Countless volumes have been
written about the beauty of
the crescent-shaped Hanalei
Bay, which perfectly mirrors
the surrounding Namolokama
Hanalei’s magnificence is celebrated in chants and hula; its charms famous across the
islands and around the world. But few know that below the surface of Hanalei’s rolling surf
lurk the remains of what was the first-ever, large ocean-going yacht in the United States—a
100-foot, 190-ton brig designed by a prominent 19th century Massachusetts ship builder
named Retire Becket in Salem in 1816.
The ship was built strictly for the pleasure of its owner and passengers, an unheard of
extravagance in puritanical New England. The ship and its furnishings cost what was, at the
time, the almost inconceivable sum of $100,000 allowing for the greatest attention to detail,
using the very finest materials available. Thousands were reported to have flocked to Salem
daily just to witness its construction.
Upon completion, the pleasure craft was christened Cleopatra’s Barge, a reference
to Shakespeare’s Antony and Cleopatra. On its maiden voyage, the ship’s owner, George
Crowninshield, visited Europe, calling on 16 Mediterranean ports where enormous crowds
gathered to marvel at the vessel.
But Crowninshield died unexpectedly in 1817 and soon after his death, Crowninshield’s
family stripped Cleopatra’s Barge of its opulent fittings and furnishings and auctioned the
ship to his own brother who later sold it to a Boston merchant company. That firm, Bryant
& Sturgis, wasted no time in preparing the ship to sail for Hawai‘i where the new owners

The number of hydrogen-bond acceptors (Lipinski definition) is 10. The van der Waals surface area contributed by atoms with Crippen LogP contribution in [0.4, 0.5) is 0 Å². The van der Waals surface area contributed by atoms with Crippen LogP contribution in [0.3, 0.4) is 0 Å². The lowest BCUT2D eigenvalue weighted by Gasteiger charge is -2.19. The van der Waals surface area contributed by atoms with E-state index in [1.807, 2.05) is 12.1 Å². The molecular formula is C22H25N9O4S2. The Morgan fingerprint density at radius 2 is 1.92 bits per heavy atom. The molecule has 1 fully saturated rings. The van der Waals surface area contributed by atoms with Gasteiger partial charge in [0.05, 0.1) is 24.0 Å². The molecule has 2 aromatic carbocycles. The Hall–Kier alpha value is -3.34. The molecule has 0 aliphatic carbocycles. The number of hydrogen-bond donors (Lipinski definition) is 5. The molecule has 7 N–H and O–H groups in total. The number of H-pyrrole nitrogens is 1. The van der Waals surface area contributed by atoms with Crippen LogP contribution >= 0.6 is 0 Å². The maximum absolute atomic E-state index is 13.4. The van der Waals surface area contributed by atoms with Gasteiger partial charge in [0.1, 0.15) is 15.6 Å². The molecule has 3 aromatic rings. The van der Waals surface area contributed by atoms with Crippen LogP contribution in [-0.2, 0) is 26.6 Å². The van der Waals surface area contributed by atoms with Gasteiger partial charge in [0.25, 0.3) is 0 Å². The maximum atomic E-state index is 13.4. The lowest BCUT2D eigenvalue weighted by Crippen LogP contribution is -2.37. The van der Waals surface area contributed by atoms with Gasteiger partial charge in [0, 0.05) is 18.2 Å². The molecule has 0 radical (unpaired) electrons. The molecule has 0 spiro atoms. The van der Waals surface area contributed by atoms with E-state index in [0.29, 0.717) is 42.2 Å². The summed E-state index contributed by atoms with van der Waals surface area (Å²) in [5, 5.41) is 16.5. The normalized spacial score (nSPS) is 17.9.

intended to trade her to King Kamehameha II for sandalwood.
When the brig docked at the port of Lahaina on Maui in November of 1820, King
Kamehameha II was given a tour and was at once smitten with the ship. He immediately
purchased Cleopatra’s Barge for the equivalent of $80,000 in sandalwood, renaming the craft
Ha‘aheo o Hawai‘i (Pride of Hawai‘i) in 1822.
The Hawaiian king, accustomed to a lavish lifestyle, set about sailing between the
Hawaiian Islands on journeys, which have been documented at length by visitors and
missionaries. The voyages were characterized by the pursuit of pleasure and execution of
matters of the kingdom, perhaps the most famous event being the 1821 seizure and transport
of an independent Kaua‘i’s own King Kaumuali‘i to Honolulu.
In November 1823, King Kamehameha II and Queen Kamämalu traveled from Hawai‘i
to England intending to meet with King George IV, but this meeting never took place as
Hawai‘i’s royal couple both succumbed to measles in London and died in July.